Unexpected expectancy

Why is life expectancy in violence-ridden, tense Israel the 10th highest in the world?

The latest UN Development Program report places Israel in 10th place in a worldwide table of life expectancy at birth: 81.2 years – below France, Italy, Sweden and Spain but above Norway, Canada and New Zealand and much above the UK (79.8 years) and the US (79.6). This is a general average: The data for Jews in 2009 is higher – 83.9 for women; 80.5 for men.
Thus, in a sea of bad news, we find an island of good.
The Israeli data points to a continuing dramatic development: Only 20 years ago, the average life expectancy here was 78.8 years.

These figures are astounding. Generally there is a correlation between the wealth of a country, its income distribution and its citizens’ life expectancy.
Israel is (not yet) a wealthy country, and its income distribution is one of the OECD’s worst. It is subject to acts of terror and belligerence (all deaths caused by these – as distinct from casualties of “official” wars – are calculated into the average). Its road-accident death rate is scandalously high.
Furthermore, Israel is a divided society, and its Arab minority, although enjoying a standard of living superior even to that of the oil-rich Arab states, is poorer than the Jewish majority. Indeed, there is an average discrepancy of 3.8 years in life expectancy between the two communities.
This may seem natural, as the poor usually have shorter lives. A recent survey in the UK showed that life expectancy in London’s Kensington-Chelsea neighborhood is 17 years (!) higher than that which prevails a few miles away in Tottenham Green; and in the US the discrepancy between whites and blacks is five years.
However, the very distinction between Jews and Arabs in this context may be misleading. An unofficial (and hitherto undisclosed) survey by the Central Bureau of Statistics prepared for the Van Leer Foundation shows substantial gaps within the Israeli Arab population: Christian Arabs are at the top (81.5 years for women; 77.6 for men) and close to the Jewish rates; the gap between them and the Muslims is three years – roughly the same as between Arabs and Jews. Below them rank the Druse, and last come the Muslims. But even among Israeli Muslims there are gaps: those in the North live four years longer than the Negev Beduin.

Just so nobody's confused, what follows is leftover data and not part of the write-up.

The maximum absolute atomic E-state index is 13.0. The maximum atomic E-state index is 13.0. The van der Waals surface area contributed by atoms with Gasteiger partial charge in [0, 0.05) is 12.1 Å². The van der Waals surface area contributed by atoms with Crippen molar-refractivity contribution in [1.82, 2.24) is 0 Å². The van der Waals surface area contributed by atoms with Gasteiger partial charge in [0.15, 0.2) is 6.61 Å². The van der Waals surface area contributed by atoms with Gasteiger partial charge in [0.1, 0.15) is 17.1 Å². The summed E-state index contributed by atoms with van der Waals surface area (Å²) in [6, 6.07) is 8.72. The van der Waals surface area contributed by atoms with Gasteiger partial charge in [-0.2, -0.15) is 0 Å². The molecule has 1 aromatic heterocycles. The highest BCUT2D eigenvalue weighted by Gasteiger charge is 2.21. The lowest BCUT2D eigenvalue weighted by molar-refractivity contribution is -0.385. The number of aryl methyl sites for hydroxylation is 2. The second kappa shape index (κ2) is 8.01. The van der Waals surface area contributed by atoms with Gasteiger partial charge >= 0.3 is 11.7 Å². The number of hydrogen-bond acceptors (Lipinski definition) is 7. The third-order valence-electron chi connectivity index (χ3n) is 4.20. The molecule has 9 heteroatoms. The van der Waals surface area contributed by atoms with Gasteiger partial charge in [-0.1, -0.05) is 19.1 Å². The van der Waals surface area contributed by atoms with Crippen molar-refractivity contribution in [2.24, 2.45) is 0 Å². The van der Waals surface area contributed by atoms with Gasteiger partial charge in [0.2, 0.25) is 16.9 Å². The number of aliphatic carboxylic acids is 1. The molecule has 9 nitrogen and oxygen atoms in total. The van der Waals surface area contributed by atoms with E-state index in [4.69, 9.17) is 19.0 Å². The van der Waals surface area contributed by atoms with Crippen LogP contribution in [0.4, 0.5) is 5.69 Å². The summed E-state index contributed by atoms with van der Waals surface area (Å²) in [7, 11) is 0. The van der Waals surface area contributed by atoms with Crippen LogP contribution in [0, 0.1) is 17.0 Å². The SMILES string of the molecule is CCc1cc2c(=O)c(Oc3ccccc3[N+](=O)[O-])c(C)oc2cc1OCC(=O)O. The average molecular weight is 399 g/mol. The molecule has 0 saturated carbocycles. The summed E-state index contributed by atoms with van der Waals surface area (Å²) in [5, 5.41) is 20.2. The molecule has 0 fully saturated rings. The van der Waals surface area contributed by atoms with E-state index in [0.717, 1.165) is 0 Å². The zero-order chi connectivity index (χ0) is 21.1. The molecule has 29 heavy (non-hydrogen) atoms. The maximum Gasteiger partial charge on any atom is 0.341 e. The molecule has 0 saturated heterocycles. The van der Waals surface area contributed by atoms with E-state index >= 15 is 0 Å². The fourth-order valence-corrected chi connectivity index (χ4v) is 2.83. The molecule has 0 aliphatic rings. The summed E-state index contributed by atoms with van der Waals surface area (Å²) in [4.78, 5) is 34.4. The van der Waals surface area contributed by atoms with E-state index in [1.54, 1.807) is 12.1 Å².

ARE THESE substantial gaps the products of income discrepancies? Do they reflect differences in access to health services, to healthy diets, to anti-smoking campaigns? Probably all these factors play their part, but the truth is that we do not know. Recent research at Newcastle University claimed that women – in all countries, without exception – live longer for genetic reasons. In the US, Latinos have the highest longevity, despite the fact that they are inferior in socioeconomic status, and this is sometimes ascribed to cultural reasons: a strong communal and family solidarity, and the “strong and ambitious immigrant” syndrome.
Are there such genetic and cultural factors in Israel, or is it all a question of income? The absence of research on this subject leaves room for speculation. One could speculate that many factors affect the gaps.
I venture to suggest that family size and the number of children play an important role, and that this is the dominant factor distinguishing between the longevity of Christian and Muslim Arabs.
There is a further fact which has to be noted: Israelis not only live longer but, as sociologist Oz Almog notes, they lead a longer active life than their peers in other countries. Perhaps this is why Israelis accepted with equanimity the postponement of the right to pension by two years from 65 to 67 for men and 60 to 62 for women, and why they cannot comprehend the French rage against the postponement of the retirement age to 62.
Needless to say, the gaps in society are very troubling, and there should be a national effort (absent in the proposed budget) to shrink them. An added result of such shrinkage would be greater clarity as to whether noneconomic factors play a role in the life expectancy of different sectors.
But in the meantime we may sit back and take pride in this unique achievement: It is totally unexpected that our violence-ridden, tense, relatively poor country should precede rich welfare states such as Norway, Canada and Germany in this important criterion measuring human development and quality of life.
Let’s leave the reasons for this miracle aside – perhaps the reason is that we prefer humous to hamburgers, or the ever-summery weather we complain about – and just gloat.
The writer is a professor of law at the Interdisciplinary Center Herzliya, a former minister of education and MK and the recipient of the 2006 Israel Prize in Law.